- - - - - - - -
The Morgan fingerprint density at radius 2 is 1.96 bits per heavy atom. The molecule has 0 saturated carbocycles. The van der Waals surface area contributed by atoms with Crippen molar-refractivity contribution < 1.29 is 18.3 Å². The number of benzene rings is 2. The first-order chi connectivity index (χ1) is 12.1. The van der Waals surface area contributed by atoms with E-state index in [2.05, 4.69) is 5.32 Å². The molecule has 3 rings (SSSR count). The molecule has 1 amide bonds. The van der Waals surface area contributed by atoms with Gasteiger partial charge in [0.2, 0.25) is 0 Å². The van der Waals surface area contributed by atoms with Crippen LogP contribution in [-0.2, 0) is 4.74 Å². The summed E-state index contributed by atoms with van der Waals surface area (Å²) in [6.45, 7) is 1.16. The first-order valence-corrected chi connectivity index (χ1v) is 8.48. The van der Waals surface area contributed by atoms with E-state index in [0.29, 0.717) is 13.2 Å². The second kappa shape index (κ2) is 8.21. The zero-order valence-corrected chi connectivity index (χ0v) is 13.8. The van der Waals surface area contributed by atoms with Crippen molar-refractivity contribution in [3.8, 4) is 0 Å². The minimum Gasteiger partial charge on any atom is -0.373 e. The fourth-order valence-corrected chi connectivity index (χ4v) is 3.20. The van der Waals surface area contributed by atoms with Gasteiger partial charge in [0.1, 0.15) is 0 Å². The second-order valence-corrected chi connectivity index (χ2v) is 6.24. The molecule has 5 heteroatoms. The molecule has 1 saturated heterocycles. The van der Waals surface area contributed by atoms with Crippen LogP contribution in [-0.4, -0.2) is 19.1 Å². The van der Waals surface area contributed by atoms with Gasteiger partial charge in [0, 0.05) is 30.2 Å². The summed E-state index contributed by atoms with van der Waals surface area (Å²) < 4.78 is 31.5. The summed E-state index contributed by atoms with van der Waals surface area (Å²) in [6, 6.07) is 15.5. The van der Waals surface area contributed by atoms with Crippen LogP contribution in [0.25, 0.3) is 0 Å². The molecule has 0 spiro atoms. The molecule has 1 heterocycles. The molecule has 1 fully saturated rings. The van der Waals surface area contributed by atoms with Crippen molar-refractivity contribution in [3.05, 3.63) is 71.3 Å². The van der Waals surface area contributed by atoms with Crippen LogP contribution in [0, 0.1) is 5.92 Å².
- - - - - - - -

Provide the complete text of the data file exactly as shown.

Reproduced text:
The Morgan fingerprint density at radius 2 is 1.96 bits per heavy atom. The molecule has 0 saturated carbocycles. The van der Waals surface area contributed by atoms with Crippen molar-refractivity contribution < 1.29 is 18.3 Å². The number of benzene rings is 2. The first-order chi connectivity index (χ1) is 12.1. The van der Waals surface area contributed by atoms with E-state index in [2.05, 4.69) is 5.32 Å². The molecule has 3 rings (SSSR count). The molecule has 1 amide bonds. The van der Waals surface area contributed by atoms with Gasteiger partial charge in [0.2, 0.25) is 0 Å². The van der Waals surface area contributed by atoms with Crippen LogP contribution in [-0.2, 0) is 4.74 Å². The summed E-state index contributed by atoms with van der Waals surface area (Å²) in [6.45, 7) is 1.16. The first-order valence-corrected chi connectivity index (χ1v) is 8.48. The van der Waals surface area contributed by atoms with E-state index in [0.29, 0.717) is 13.2 Å². The second kappa shape index (κ2) is 8.21. The zero-order valence-corrected chi connectivity index (χ0v) is 13.8. The van der Waals surface area contributed by atoms with Crippen molar-refractivity contribution in [3.8, 4) is 0 Å². The minimum Gasteiger partial charge on any atom is -0.373 e. The fourth-order valence-corrected chi connectivity index (χ4v) is 3.20. The van der Waals surface area contributed by atoms with Gasteiger partial charge in [0.1, 0.15) is 0 Å². The second-order valence-corrected chi connectivity index (χ2v) is 6.24. The molecule has 5 heteroatoms. The molecule has 1 saturated heterocycles. The van der Waals surface area contributed by atoms with Crippen LogP contribution in [-0.4, -0.2) is 19.1 Å². The van der Waals surface area contributed by atoms with Gasteiger partial charge in [0, 0.05) is 30.2 Å². The summed E-state index contributed by atoms with van der Waals surface area (Å²) < 4.78 is 31.5. The summed E-state index contributed by atoms with van der Waals surface area (Å²) in [6, 6.07) is 15.5. The van der Waals surface area contributed by atoms with Crippen LogP contribution in [0.25, 0.3) is 0 Å². The molecule has 0 spiro atoms. The molecule has 1 heterocycles. The molecule has 1 fully saturated rings. The van der Waals surface area contributed by atoms with Crippen molar-refractivity contribution in [3.05, 3.63) is 71.3 Å². The van der Waals surface area contributed by atoms with Crippen LogP contribution in [0, 0.1) is 5.92 Å².